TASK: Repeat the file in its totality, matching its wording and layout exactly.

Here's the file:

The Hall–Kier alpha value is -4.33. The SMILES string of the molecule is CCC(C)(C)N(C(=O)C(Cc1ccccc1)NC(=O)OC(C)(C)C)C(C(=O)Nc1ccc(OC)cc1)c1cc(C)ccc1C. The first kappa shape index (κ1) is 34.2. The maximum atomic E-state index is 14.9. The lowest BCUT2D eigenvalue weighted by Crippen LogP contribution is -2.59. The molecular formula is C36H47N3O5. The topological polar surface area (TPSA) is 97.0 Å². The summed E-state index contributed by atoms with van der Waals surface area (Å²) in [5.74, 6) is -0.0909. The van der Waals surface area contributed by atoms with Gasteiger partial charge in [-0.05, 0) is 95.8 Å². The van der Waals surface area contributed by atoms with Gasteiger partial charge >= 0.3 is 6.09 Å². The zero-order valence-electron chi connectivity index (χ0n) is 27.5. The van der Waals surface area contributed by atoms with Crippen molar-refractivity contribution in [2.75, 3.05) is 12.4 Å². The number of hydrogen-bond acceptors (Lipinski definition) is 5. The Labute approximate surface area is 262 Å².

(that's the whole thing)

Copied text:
The Hall–Kier alpha value is -4.33. The SMILES string of the molecule is CCC(C)(C)N(C(=O)C(Cc1ccccc1)NC(=O)OC(C)(C)C)C(C(=O)Nc1ccc(OC)cc1)c1cc(C)ccc1C. The first kappa shape index (κ1) is 34.2. The maximum atomic E-state index is 14.9. The lowest BCUT2D eigenvalue weighted by Crippen LogP contribution is -2.59. The molecular formula is C36H47N3O5. The topological polar surface area (TPSA) is 97.0 Å². The summed E-state index contributed by atoms with van der Waals surface area (Å²) in [5.74, 6) is -0.0909. The van der Waals surface area contributed by atoms with Gasteiger partial charge in [-0.05, 0) is 95.8 Å². The van der Waals surface area contributed by atoms with Gasteiger partial charge >= 0.3 is 6.09 Å². The zero-order valence-electron chi connectivity index (χ0n) is 27.5. The van der Waals surface area contributed by atoms with Crippen molar-refractivity contribution in [2.75, 3.05) is 12.4 Å². The number of hydrogen-bond acceptors (Lipinski definition) is 5. The Labute approximate surface area is 262 Å².